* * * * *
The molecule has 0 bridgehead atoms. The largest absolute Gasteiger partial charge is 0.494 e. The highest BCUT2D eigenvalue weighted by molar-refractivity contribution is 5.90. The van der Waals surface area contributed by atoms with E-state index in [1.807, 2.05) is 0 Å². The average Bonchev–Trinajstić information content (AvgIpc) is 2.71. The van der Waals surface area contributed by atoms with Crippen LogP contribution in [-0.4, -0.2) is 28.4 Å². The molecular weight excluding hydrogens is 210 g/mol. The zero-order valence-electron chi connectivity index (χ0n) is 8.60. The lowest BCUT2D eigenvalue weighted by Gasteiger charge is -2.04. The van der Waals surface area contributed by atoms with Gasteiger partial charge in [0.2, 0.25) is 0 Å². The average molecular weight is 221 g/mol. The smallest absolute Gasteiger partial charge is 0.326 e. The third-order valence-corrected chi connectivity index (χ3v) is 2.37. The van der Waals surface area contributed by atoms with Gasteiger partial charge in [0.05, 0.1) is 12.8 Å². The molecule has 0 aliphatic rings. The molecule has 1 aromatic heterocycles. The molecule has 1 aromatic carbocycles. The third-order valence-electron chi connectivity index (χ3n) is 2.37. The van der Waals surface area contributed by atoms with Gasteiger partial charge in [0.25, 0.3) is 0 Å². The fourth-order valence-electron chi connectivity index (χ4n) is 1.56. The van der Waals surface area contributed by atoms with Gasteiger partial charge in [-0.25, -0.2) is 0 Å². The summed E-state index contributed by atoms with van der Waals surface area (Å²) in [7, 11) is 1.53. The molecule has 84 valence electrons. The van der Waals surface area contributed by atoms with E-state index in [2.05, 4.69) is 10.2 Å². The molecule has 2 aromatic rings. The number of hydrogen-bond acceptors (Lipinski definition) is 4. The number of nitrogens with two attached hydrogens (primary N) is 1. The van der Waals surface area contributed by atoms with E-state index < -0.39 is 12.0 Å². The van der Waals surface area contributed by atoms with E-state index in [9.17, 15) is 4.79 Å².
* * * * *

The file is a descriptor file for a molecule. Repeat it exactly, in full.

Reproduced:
The molecule has 0 bridgehead atoms. The largest absolute Gasteiger partial charge is 0.494 e. The highest BCUT2D eigenvalue weighted by molar-refractivity contribution is 5.90. The van der Waals surface area contributed by atoms with E-state index in [1.807, 2.05) is 0 Å². The average Bonchev–Trinajstić information content (AvgIpc) is 2.71. The van der Waals surface area contributed by atoms with Crippen LogP contribution in [-0.4, -0.2) is 28.4 Å². The molecular weight excluding hydrogens is 210 g/mol. The zero-order valence-electron chi connectivity index (χ0n) is 8.60. The lowest BCUT2D eigenvalue weighted by Gasteiger charge is -2.04. The van der Waals surface area contributed by atoms with Gasteiger partial charge in [0.2, 0.25) is 0 Å². The average molecular weight is 221 g/mol. The smallest absolute Gasteiger partial charge is 0.326 e. The third-order valence-corrected chi connectivity index (χ3v) is 2.37. The van der Waals surface area contributed by atoms with Gasteiger partial charge in [0.05, 0.1) is 12.8 Å². The molecule has 0 aliphatic rings. The molecule has 1 aromatic heterocycles. The molecule has 1 aromatic carbocycles. The third-order valence-electron chi connectivity index (χ3n) is 2.37. The van der Waals surface area contributed by atoms with Gasteiger partial charge in [0.25, 0.3) is 0 Å². The fourth-order valence-electron chi connectivity index (χ4n) is 1.56. The van der Waals surface area contributed by atoms with Gasteiger partial charge in [-0.25, -0.2) is 0 Å². The summed E-state index contributed by atoms with van der Waals surface area (Å²) in [7, 11) is 1.53. The molecule has 84 valence electrons. The van der Waals surface area contributed by atoms with E-state index in [2.05, 4.69) is 10.2 Å². The molecule has 2 aromatic rings. The number of hydrogen-bond acceptors (Lipinski definition) is 4. The number of nitrogens with two attached hydrogens (primary N) is 1. The van der Waals surface area contributed by atoms with E-state index < -0.39 is 12.0 Å². The van der Waals surface area contributed by atoms with E-state index in [9.17, 15) is 4.79 Å².